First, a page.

National Coming Out Day: Paul Rudnick's box-office hit In & Out has proven itself the smashing piece of propaganda that Rudnick and the producers obviously intended. Thanks to the script's disarming wit, normally conservative radio talk-show hosts and social commentators have gotten it through their thick skulls that homosexuality is (surprise!) an emotional state as ordinary as heterosexuality--so much so that even small-town high school teachers can be gay or lesbian. Nevertheless, it's true that simply saying the words "I am gay" is a political statement that changes many heterosexuals' perception of you, not to mention their perception (if they knew you before the announcement) of human sexuality in general. The State Fair of Texas hosts National Coming Out Day, an event for people who wish to be honest with the world--in a supportive setting--about a simple but fundamental part of their lives. Activities start at 1 p.m. and run through 5 p.m. near the Hall of State. Call (214) 565-9931.
Lost and Found: Although the Dallas Women's Caucus for Art has an explicit mission to support and represent the often-overlooked contributions of women to art (if you don't believe them, pick up any American or European history book and count the great female artists listed), they don't attempt to railroad their artists into making the kinds of mawkish "political" art that wallows in, yet rarely transcends, pain. Lost and Found is the DWCA's 1997 national open exhibition, and a quick glance at the images here suggests that not only is the stuff free of feminist cliche, it's not even particularly gender-specific. The sculpture, prints, paintings, and drawings here all deal loosely with the theme of relinquishing and recovery. There's a reception for the artists from 6 p.m. to 9 p.m. October 16 with a performance by C.J. Critt in the Upper East Pavilion of the Trammell Crow Center, 2001 Ross Ave. Call (214) 630-3171.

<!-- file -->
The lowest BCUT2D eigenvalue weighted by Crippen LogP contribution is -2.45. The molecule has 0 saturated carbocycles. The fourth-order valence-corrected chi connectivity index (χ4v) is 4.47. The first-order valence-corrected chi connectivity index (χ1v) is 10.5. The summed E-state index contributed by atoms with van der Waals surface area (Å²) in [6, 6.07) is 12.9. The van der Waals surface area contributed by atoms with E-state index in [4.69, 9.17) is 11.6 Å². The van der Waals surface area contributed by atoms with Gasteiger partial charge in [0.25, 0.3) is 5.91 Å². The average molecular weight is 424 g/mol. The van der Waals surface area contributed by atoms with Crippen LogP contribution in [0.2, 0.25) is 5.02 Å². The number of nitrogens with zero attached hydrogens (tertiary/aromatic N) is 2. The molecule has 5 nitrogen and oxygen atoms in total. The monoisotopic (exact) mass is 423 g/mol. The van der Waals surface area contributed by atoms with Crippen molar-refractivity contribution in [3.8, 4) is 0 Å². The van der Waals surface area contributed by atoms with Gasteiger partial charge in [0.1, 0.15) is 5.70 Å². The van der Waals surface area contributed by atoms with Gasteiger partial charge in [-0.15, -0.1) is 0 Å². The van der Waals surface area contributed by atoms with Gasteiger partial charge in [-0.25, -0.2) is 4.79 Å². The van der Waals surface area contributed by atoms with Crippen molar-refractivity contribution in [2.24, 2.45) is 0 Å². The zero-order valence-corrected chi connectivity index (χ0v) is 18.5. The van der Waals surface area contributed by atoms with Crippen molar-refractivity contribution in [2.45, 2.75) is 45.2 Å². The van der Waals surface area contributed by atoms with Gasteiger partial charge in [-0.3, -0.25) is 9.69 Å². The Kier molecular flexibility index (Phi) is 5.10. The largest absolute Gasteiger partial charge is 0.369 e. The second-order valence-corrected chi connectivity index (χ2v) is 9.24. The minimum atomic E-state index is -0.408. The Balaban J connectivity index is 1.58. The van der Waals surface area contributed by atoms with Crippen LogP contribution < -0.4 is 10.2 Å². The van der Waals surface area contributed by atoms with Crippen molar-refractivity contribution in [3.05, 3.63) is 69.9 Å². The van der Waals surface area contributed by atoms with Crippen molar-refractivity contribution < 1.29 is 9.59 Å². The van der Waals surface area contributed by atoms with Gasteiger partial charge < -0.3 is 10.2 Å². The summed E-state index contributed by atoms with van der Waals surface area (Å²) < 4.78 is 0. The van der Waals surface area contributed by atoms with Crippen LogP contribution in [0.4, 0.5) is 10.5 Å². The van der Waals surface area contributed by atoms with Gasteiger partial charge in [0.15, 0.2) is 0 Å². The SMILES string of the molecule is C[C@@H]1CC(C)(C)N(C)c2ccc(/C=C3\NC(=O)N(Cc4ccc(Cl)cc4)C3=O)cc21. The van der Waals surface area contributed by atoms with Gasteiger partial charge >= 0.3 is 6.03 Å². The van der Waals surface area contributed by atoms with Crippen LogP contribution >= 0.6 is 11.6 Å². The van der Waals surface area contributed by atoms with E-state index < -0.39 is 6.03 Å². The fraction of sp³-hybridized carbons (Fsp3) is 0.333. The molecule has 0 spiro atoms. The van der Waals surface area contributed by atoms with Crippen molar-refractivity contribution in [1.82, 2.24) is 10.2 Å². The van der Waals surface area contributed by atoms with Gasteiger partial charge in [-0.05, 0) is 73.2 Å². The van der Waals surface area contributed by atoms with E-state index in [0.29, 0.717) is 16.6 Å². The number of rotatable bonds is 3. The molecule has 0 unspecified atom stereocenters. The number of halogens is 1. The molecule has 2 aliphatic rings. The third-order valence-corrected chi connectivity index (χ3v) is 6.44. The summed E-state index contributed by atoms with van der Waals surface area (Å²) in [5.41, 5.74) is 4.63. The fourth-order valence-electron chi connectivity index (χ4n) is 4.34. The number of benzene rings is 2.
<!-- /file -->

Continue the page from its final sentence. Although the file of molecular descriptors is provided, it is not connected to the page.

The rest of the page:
Culture Shock in the Workplace: Sexual harassment is on the minds of many Dallasites these days (don't worry about any more references to that unfortunate incident between "Y.G." and "M.H."; "Calendar" has pledged to be an oasis blissfully free of references to the DISD scandal). But even many feminist commentators are conceding that some angry female workers have stopped picking their battles, acting as if overhearing a dirty joke is the same as being fondled at the watercooler. That seething cauldron of lust known as the U.S. armed forces now routinely submits soldiers to "sensitivity training" (presumably before they're trained how to kill), but the question all this leads to is: What the heck constitutes sexual harassment? Dr. Regena Farnsworth, a UTA professor and author of various books on gender and sex issues at the office, presents "Culture Shock in the Workplace." The event happens at 7:30 p.m. at Jewish Family Service, 13140 Coit Rd. Call (972) 437-9950.
Jamie Colby: Although it's true "Calendar" has a living space barely big enough to do jumping jacks in, let alone entertain friends, we confess to a crush on Television Food Network host Jamie Colby. She's brainy (she serves as an investigative reporter on food-related consumer affairs) and beautiful (watching her separate the white from the yolk leaves us with sweaty palms), but best of all, she makes you think that her preparation and presentation tricks are matters of common sense, not Martha Stewart-ish leaps of Olympian domesticity. We can't do anything she does, but we can fantasize. Colby makes a Dallas appearance to give a free 90-minute demonstration, "New Directions in the Kitchen," designed to help you short-cut your way to restaurant-quality meals. Colby demonstrates from 7 p.m. to 8:30 p.m. at Dillard's in Valley View Mall, Preston and LBJ. Call (972) 386-4595